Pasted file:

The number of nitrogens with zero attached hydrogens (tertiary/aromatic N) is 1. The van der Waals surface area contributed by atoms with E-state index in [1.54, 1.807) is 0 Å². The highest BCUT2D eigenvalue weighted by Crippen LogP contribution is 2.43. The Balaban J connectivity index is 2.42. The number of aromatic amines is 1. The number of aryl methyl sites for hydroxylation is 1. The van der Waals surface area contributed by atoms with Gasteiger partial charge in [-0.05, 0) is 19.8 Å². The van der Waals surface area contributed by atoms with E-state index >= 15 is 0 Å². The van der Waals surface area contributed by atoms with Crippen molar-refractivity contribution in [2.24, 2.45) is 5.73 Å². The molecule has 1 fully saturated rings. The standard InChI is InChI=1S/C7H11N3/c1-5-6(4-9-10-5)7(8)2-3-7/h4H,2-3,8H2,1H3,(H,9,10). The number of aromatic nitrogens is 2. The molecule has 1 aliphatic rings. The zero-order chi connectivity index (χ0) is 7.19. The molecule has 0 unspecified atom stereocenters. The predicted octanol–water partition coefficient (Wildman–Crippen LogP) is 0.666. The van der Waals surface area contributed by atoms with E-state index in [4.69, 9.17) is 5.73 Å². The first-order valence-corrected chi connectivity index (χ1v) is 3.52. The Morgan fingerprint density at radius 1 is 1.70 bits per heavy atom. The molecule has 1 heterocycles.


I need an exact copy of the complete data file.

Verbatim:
The number of nitrogens with zero attached hydrogens (tertiary/aromatic N) is 1. The van der Waals surface area contributed by atoms with E-state index in [1.54, 1.807) is 0 Å². The highest BCUT2D eigenvalue weighted by Crippen LogP contribution is 2.43. The Balaban J connectivity index is 2.42. The number of aromatic amines is 1. The number of aryl methyl sites for hydroxylation is 1. The van der Waals surface area contributed by atoms with Gasteiger partial charge in [-0.05, 0) is 19.8 Å². The van der Waals surface area contributed by atoms with E-state index >= 15 is 0 Å². The van der Waals surface area contributed by atoms with Crippen molar-refractivity contribution in [2.24, 2.45) is 5.73 Å². The molecule has 1 fully saturated rings. The standard InChI is InChI=1S/C7H11N3/c1-5-6(4-9-10-5)7(8)2-3-7/h4H,2-3,8H2,1H3,(H,9,10). The number of aromatic nitrogens is 2. The molecule has 1 aliphatic rings. The zero-order chi connectivity index (χ0) is 7.19. The molecule has 0 unspecified atom stereocenters. The predicted octanol–water partition coefficient (Wildman–Crippen LogP) is 0.666. The van der Waals surface area contributed by atoms with E-state index in [4.69, 9.17) is 5.73 Å². The first-order valence-corrected chi connectivity index (χ1v) is 3.52. The Morgan fingerprint density at radius 1 is 1.70 bits per heavy atom. The molecule has 1 heterocycles.